h/t Uproxx.com

The Mighty, in partnership with Fuck Cancer, is asking the following: Write a letter to yourself in regards to a cancer diagnosis. What would you say or wish someone had told you? Find out how to email us a story submission here.

Charlie George walks his dogs (and cat) every morning and evening.

“And then sometimes in between if it’s not too hot,” he told KTRK. But recently, his fight with leukemia has made it difficult for him to walk around his Garden Oaks neighborhood in Houston, Tex. The community took notice. What began as one neighbor setting a chair out for George to rest on turned into a movement known as “Chairs for Charlie.” Now, along his walking route, neighbors have set out chairs on their front lawns for him or anyone who needs to rest.

When I saw that, you know, it makes you want to cry,” George told CBS News in the video below. “That made it real for me, that people really care about me.”

Watch the full story:

Comedian Derrick Tennant was standing in an airport in Atlanta, Ga., doing a magic show for a group of children with life-threatening illnesses, when he first saw Dahlia. The 4-year-old walked up next to him, amidst an airport redesigned to look like the North Pole. She sat down and never left his side — while other kids came and went, stopped to see a trick and moved on to get a Christmas cookie or sit on Santa’s lap, Dahlia stayed, staring at Tennant.

“She had such a joy about her,” Tennant, 44, recalls to The Mighty. “She instantly stole my heart.”

Tennant walked over to Dahlia’s father, Jeff Minton. “I want to be in your little girl’s life,” he said, “in any way I can.”

Minton told the comic he was more than welcome to come to Dahlia’s birthday party and perform. “How much will you charge me?” he asked.

“One of Dahlia’s smiles,” Tennant replied. It was his turn to stay by Dahlia’s side.


Dahlia, who Tennant calls “little d,” has an incurable cancer that has just returned for a third time. Since December, Tennant’s become a large component to helping her family find money to cover medical expenses. He’s organized fundraising events and an online campaign, “Smile With Dahlia.” To get her story out and raise cancer awareness, he found student Steve McCord to direct a short video (below) called, “Dahlia’s Story.”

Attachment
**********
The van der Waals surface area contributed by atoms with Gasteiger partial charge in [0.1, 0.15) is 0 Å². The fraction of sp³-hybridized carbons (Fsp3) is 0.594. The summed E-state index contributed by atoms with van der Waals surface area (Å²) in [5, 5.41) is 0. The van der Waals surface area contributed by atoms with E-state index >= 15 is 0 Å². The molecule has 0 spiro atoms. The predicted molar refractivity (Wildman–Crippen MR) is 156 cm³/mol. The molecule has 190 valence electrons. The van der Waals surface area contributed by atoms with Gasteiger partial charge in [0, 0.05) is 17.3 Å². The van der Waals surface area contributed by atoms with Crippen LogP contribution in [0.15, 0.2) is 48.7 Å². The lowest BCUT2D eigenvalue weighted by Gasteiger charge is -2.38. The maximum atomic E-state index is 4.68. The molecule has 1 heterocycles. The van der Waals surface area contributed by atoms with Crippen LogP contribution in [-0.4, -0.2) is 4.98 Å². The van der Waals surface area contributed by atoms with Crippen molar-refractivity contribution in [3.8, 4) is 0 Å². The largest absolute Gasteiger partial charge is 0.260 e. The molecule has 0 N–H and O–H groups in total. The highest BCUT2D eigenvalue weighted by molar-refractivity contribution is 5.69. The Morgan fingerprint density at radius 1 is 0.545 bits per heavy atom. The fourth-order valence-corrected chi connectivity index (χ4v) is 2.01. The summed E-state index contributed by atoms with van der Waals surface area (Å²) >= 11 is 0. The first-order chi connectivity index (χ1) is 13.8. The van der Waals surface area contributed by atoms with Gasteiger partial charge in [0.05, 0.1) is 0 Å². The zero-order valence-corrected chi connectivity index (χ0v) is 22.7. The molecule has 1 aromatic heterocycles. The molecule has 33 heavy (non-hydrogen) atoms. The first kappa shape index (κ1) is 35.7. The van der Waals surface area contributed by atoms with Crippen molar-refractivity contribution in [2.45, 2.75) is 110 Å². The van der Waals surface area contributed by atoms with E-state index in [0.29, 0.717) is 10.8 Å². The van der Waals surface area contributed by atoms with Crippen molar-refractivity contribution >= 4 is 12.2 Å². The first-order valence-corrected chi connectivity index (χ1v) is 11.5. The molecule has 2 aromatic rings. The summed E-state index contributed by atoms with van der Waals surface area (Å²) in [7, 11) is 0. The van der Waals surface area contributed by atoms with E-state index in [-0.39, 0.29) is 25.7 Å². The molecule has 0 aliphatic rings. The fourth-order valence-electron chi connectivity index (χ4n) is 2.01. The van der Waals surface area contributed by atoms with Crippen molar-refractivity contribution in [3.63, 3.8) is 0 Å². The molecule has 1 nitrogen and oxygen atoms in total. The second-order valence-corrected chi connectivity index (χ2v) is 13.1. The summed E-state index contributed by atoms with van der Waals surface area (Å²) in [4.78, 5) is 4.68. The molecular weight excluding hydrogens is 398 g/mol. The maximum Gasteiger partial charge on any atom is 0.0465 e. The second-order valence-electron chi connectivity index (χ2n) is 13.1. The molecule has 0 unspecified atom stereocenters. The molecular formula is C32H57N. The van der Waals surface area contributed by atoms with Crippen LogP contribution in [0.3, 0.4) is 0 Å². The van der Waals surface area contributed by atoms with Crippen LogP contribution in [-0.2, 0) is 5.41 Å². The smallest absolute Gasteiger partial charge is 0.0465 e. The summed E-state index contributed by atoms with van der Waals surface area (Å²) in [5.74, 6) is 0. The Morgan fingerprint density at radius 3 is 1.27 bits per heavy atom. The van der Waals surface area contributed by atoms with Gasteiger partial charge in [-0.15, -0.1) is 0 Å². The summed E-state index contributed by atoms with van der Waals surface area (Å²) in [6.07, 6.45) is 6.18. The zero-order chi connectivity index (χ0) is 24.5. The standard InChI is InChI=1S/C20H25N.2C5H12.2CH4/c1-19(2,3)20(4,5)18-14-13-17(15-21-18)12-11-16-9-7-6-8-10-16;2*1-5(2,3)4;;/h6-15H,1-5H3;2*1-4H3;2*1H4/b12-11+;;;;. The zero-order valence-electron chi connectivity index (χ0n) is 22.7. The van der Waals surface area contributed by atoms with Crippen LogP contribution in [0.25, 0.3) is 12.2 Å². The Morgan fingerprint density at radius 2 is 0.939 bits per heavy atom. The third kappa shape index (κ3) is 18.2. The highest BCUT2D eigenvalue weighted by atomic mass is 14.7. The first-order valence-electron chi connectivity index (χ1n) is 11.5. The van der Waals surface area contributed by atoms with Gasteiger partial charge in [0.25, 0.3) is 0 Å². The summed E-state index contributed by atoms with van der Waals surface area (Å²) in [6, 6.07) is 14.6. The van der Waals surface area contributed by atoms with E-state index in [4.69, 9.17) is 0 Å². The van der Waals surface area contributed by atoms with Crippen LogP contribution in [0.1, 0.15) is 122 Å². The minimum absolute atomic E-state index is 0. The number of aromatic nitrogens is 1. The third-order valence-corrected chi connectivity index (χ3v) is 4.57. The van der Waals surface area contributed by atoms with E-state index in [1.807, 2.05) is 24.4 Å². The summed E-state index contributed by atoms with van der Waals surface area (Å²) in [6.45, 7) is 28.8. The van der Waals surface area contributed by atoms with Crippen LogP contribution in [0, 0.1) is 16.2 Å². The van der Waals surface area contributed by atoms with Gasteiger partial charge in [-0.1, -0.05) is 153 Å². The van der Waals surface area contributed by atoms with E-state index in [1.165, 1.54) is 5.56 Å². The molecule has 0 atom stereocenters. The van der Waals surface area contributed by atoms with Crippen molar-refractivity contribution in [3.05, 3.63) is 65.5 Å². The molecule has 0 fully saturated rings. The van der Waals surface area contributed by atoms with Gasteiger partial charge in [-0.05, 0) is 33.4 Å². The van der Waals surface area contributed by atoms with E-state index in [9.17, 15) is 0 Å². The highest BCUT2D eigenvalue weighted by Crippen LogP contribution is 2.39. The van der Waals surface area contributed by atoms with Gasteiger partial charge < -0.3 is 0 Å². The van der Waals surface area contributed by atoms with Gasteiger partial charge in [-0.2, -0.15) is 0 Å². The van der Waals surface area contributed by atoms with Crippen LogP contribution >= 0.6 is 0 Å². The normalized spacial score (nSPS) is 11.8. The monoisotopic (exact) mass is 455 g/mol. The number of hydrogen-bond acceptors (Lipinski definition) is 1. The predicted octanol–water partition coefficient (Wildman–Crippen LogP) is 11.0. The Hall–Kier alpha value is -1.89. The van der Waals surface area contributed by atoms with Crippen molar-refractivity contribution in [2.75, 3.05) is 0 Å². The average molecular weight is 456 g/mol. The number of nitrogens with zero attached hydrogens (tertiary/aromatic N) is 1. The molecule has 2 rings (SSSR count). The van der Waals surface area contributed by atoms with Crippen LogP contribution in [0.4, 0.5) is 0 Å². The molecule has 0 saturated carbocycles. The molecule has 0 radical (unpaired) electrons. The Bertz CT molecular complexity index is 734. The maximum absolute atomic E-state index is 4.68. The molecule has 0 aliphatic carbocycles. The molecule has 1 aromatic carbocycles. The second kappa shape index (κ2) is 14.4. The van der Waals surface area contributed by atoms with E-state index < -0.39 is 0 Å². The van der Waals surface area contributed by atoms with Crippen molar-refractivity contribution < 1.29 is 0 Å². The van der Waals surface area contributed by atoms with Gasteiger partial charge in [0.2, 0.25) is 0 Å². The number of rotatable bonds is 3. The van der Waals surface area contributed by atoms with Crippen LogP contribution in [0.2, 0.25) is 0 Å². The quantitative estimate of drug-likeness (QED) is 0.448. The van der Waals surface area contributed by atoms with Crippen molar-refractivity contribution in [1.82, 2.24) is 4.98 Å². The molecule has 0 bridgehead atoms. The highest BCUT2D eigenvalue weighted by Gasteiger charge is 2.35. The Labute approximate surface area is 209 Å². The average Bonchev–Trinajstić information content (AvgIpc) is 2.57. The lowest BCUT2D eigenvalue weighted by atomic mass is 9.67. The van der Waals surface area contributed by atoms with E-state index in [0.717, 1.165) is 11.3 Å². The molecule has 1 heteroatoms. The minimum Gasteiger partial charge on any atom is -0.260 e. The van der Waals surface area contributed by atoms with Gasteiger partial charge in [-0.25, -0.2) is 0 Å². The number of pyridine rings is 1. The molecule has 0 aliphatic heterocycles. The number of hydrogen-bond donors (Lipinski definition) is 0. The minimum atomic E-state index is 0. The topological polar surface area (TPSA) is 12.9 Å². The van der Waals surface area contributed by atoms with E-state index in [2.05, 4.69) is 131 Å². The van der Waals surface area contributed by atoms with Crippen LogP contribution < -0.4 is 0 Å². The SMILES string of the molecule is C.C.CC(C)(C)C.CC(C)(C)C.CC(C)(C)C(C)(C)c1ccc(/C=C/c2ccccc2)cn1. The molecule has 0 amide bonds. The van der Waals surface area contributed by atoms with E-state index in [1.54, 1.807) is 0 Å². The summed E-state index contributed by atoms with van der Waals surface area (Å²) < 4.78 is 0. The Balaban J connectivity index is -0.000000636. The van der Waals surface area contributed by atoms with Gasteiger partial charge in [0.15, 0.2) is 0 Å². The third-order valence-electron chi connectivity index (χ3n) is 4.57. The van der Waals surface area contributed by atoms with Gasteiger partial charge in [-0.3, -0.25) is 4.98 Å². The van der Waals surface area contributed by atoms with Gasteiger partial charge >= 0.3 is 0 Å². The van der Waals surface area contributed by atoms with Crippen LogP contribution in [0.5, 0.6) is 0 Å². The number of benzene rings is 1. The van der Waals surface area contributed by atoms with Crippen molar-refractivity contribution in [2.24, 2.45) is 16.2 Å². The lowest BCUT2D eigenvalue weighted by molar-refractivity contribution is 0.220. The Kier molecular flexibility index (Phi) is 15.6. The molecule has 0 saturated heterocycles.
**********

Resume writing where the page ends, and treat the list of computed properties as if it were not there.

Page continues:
“I’ve worked with kids with cancer before,” Tennant tells The Mighty. “I can’t explain to you exactly what’s drawn me to Dahlia. If you saw her smile, you’d understand.”

Tennant knows what it means to face a challenge — he’s made a name for himself from his own disability. When he was 14 years old, an injury left him in a coma. Doctors performed an emergency brain surgery, and when he woke up, he couldn’t walk, talk or eat. Today, after years of rehab, he’s gained back most of his facilities but has limited use of his left side. So, he started “Left Arm Comedy.”

“I look at the right side of things,” he says now.

For him, Dahlia has reinforced the notion of finding positivity in difficult things, of looking at the world in a new way. Tennant refers to a picture of the two of them while describing this — one where Dahlia has her eyes shut and is hugging him.

“My mom pointed this out to me, but if you look at how our heads touch, the scar from her surgery lines up with the scar from mine,” Tennant tells The Mighty. “It forms a heart.”


“[Dahlia] doesn’t realize it, but she knows how to love like an adult,” Tennant tells The Mighty. “These kids, the ones who go through tragedy, they have a maturity to them. You’re inclined to be sad about the lost innocence, but they develop a sense of love that’s just so sincere.”

As Dahlia continues to fight cancer, Tennant continues to support her. If she only lives a short life, he intends to make sure she’s smiling through it. He doesn’t view this as charity. He views it as repaying the favor.

“She brings so much joy to everyone around her,” Tennant says. “This is the least I could do.”

You can follow Dahlia’s journey on Facebook. If you’d like to make a donation to her medical expenses, head here.

The Mighty, in partnership with Fuck Cancer, is asking the following: What do you wish you had found on Google when you were first diagnosed? Find out how to email us a story submission here.